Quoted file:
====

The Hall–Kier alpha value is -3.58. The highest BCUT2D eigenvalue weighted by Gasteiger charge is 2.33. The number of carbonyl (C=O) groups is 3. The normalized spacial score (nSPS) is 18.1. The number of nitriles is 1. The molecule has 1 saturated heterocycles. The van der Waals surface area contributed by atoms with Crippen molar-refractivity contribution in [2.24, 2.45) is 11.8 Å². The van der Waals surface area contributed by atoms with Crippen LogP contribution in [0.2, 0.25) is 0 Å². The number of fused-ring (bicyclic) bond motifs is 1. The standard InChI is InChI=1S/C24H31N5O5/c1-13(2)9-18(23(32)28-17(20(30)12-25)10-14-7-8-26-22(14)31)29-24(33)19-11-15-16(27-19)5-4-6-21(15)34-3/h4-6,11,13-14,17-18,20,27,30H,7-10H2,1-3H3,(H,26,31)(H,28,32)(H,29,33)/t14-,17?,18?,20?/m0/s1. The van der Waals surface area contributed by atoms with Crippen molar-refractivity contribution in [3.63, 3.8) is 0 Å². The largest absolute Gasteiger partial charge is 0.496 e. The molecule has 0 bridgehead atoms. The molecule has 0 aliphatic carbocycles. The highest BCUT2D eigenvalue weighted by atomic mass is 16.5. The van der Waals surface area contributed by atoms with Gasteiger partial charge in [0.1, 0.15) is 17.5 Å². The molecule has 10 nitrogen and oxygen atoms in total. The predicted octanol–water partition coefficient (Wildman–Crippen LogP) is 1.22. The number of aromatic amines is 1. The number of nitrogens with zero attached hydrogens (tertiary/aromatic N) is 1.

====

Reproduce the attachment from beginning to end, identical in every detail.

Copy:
The Hall–Kier alpha value is -3.58. The highest BCUT2D eigenvalue weighted by Gasteiger charge is 2.33. The number of carbonyl (C=O) groups is 3. The normalized spacial score (nSPS) is 18.1. The number of nitriles is 1. The molecule has 1 saturated heterocycles. The van der Waals surface area contributed by atoms with Crippen molar-refractivity contribution in [2.24, 2.45) is 11.8 Å². The van der Waals surface area contributed by atoms with Crippen LogP contribution in [0.2, 0.25) is 0 Å². The number of fused-ring (bicyclic) bond motifs is 1. The standard InChI is InChI=1S/C24H31N5O5/c1-13(2)9-18(23(32)28-17(20(30)12-25)10-14-7-8-26-22(14)31)29-24(33)19-11-15-16(27-19)5-4-6-21(15)34-3/h4-6,11,13-14,17-18,20,27,30H,7-10H2,1-3H3,(H,26,31)(H,28,32)(H,29,33)/t14-,17?,18?,20?/m0/s1. The van der Waals surface area contributed by atoms with Crippen molar-refractivity contribution in [3.63, 3.8) is 0 Å². The largest absolute Gasteiger partial charge is 0.496 e. The molecule has 0 bridgehead atoms. The molecule has 0 aliphatic carbocycles. The highest BCUT2D eigenvalue weighted by atomic mass is 16.5. The van der Waals surface area contributed by atoms with Gasteiger partial charge in [0.1, 0.15) is 17.5 Å². The molecule has 10 nitrogen and oxygen atoms in total. The predicted octanol–water partition coefficient (Wildman–Crippen LogP) is 1.22. The number of aromatic amines is 1. The number of nitrogens with zero attached hydrogens (tertiary/aromatic N) is 1.